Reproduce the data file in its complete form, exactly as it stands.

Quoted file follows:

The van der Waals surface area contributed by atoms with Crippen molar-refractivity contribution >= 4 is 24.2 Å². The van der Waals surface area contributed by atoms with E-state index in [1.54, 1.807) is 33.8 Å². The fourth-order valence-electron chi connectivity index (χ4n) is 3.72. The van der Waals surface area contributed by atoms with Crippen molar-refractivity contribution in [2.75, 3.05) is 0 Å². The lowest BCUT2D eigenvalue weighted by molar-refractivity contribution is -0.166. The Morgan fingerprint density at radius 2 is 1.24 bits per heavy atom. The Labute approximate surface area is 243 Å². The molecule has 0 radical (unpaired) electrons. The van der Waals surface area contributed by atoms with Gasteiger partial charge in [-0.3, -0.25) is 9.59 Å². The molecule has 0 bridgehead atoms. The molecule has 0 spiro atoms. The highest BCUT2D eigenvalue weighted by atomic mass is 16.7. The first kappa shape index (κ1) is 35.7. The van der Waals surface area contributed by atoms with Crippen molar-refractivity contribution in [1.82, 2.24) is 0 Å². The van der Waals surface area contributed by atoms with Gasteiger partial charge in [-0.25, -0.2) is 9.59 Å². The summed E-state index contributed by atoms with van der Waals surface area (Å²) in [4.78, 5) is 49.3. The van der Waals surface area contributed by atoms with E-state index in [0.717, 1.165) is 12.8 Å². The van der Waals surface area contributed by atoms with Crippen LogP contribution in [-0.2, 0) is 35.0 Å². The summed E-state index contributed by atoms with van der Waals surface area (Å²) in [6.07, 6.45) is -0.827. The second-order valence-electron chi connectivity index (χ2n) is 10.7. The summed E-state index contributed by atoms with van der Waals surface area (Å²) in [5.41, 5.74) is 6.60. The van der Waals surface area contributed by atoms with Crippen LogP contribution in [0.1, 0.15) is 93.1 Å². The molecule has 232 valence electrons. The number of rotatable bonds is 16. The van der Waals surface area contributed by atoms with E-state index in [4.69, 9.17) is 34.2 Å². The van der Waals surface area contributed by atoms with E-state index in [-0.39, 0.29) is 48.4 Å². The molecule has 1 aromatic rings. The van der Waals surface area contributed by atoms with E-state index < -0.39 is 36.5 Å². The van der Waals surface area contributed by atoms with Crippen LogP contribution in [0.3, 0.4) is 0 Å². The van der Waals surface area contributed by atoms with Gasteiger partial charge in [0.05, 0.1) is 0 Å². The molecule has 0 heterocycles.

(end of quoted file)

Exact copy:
The van der Waals surface area contributed by atoms with Crippen molar-refractivity contribution >= 4 is 24.2 Å². The van der Waals surface area contributed by atoms with E-state index in [1.54, 1.807) is 33.8 Å². The fourth-order valence-electron chi connectivity index (χ4n) is 3.72. The van der Waals surface area contributed by atoms with Crippen molar-refractivity contribution in [2.75, 3.05) is 0 Å². The lowest BCUT2D eigenvalue weighted by molar-refractivity contribution is -0.166. The Morgan fingerprint density at radius 2 is 1.24 bits per heavy atom. The Labute approximate surface area is 243 Å². The molecule has 0 radical (unpaired) electrons. The van der Waals surface area contributed by atoms with Gasteiger partial charge in [-0.3, -0.25) is 9.59 Å². The molecule has 0 bridgehead atoms. The molecule has 0 spiro atoms. The highest BCUT2D eigenvalue weighted by atomic mass is 16.7. The first kappa shape index (κ1) is 35.7. The van der Waals surface area contributed by atoms with Crippen molar-refractivity contribution in [1.82, 2.24) is 0 Å². The van der Waals surface area contributed by atoms with Gasteiger partial charge in [-0.25, -0.2) is 9.59 Å². The summed E-state index contributed by atoms with van der Waals surface area (Å²) in [4.78, 5) is 49.3. The van der Waals surface area contributed by atoms with E-state index in [0.717, 1.165) is 12.8 Å². The van der Waals surface area contributed by atoms with Crippen LogP contribution in [-0.2, 0) is 35.0 Å². The summed E-state index contributed by atoms with van der Waals surface area (Å²) in [6.07, 6.45) is -0.827. The second-order valence-electron chi connectivity index (χ2n) is 10.7. The summed E-state index contributed by atoms with van der Waals surface area (Å²) in [5.41, 5.74) is 6.60. The van der Waals surface area contributed by atoms with Crippen LogP contribution in [0.1, 0.15) is 93.1 Å². The molecule has 232 valence electrons. The number of rotatable bonds is 16. The van der Waals surface area contributed by atoms with E-state index in [4.69, 9.17) is 34.2 Å². The van der Waals surface area contributed by atoms with E-state index in [-0.39, 0.29) is 48.4 Å². The molecule has 1 aromatic rings. The van der Waals surface area contributed by atoms with E-state index < -0.39 is 36.5 Å². The van der Waals surface area contributed by atoms with Crippen LogP contribution in [0.3, 0.4) is 0 Å². The van der Waals surface area contributed by atoms with Gasteiger partial charge in [0.05, 0.1) is 0 Å². The molecule has 0 heterocycles.